When I went through my medical training I thought putting your infant to sleep was as simple as putting your baby in the bassinet or crib. In fact, even when my patients came in complaining of how difficult it was to get their infant to sleep, I just thought to myself: Put them down and that’s that! I had heard about sleep training and contemplated if I should sleep train my baby, but I didn’t know how to sleep train. It was after I had Madi that I learned how utterly exhausting it can be to get your baby to:
- Sleep In their own crib/bassinet and
- Sleep for several hours in a row.
The first 4-5 months of Madi’s sleep were challenging, but I expected it. Doctors tell patients that most infants do not sleep through the night until 4-6 months. I had to breastfeed Madi to sleep and very gently place her in her bassinet in our room; often this transfer would cause her to wake up and we would do this process all over again. AND she would wake up every 3 to 4 hours. I was tired but didn’t think it was a big deal as after 6 months, infants can sleep through the night and if I could make it til then, I would get my restful sleep.
Six months later and I was still tired. In fact, Madi continued needing to be breastfed to sleep, but now she refused to go into her crib whenever we tried to transfer her. She ended up sleeping with us in our bed until she was 11 months old. And I was now beyond exhausted. (Co-sleeping is controversial and I’ll be writing another post on this!)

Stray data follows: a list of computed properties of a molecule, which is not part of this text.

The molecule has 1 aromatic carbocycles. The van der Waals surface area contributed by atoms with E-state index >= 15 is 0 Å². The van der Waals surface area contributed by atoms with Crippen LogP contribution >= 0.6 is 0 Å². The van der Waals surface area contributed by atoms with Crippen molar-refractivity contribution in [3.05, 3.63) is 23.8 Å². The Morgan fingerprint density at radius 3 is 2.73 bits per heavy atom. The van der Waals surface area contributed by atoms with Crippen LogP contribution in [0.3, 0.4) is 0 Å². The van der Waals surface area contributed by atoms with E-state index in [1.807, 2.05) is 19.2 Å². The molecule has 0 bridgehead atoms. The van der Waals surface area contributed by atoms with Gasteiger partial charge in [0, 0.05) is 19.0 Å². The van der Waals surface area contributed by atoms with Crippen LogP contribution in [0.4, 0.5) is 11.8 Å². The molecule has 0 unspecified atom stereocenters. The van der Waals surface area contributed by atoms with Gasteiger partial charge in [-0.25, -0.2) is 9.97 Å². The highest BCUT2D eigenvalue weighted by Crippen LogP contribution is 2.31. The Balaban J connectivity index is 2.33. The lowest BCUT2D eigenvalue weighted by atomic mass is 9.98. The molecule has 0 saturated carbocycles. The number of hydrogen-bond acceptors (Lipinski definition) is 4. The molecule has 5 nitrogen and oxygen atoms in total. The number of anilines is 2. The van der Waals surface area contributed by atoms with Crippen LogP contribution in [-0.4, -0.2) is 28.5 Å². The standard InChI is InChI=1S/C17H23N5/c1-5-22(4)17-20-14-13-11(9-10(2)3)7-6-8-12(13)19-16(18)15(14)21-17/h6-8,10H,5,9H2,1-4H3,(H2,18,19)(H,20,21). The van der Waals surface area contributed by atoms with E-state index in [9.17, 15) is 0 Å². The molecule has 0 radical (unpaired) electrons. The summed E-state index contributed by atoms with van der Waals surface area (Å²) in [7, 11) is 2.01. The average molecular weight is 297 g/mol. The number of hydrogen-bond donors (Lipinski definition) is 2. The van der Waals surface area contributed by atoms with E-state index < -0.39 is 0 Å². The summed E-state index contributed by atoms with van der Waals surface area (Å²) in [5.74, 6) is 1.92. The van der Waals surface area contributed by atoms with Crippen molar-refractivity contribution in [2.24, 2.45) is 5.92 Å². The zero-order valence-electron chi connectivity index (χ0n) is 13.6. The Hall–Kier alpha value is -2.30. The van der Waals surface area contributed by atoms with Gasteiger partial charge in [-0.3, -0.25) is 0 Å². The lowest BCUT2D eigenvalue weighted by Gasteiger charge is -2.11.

So I turned to Sleep Training.
I have assured patients that sleep training is safe as long as periodic checks are made. However, as a mother I couldn’t follow my own advice. I read blogs by other mothers saying that their children grew up to have attachment disorders because they were left to cry in their crib and the infant felt alone and unsupported. The thought of Madi feeling alone and unsupported stopped me from “practicing what I preached”.
NOW for the medical evidence…
At 11 months I was on call and beyond exhausted. I was torn, as a mom I couldn’t stand hearing my daughter cry herself to sleep and as a physician I knew it was the safe thing to do and that a well rested baby was a happier baby. What I did that very night after I finished call was look up the medical evidence. Published by the Ontario College of Family Physicians was a summary of sleep training published on October 2, 2017. “Sleep training improves infant sleep problems, with about 1 in 4 to 1 in 10 benefitting over no sleep training, with no adverse effects reported after five years. Maternal mood scales also significantly improve, with patients having worse baseline depression scores benefitting most.” After not sleeping through the night for 11 months, I started the process of sleep training. Madi is now 20 months old and sleeps from 8pm to 7:30am. She is a happier baby when she is rested and I feel like a new person with a full night of sleep.
However, I must say the sleep training process was hard!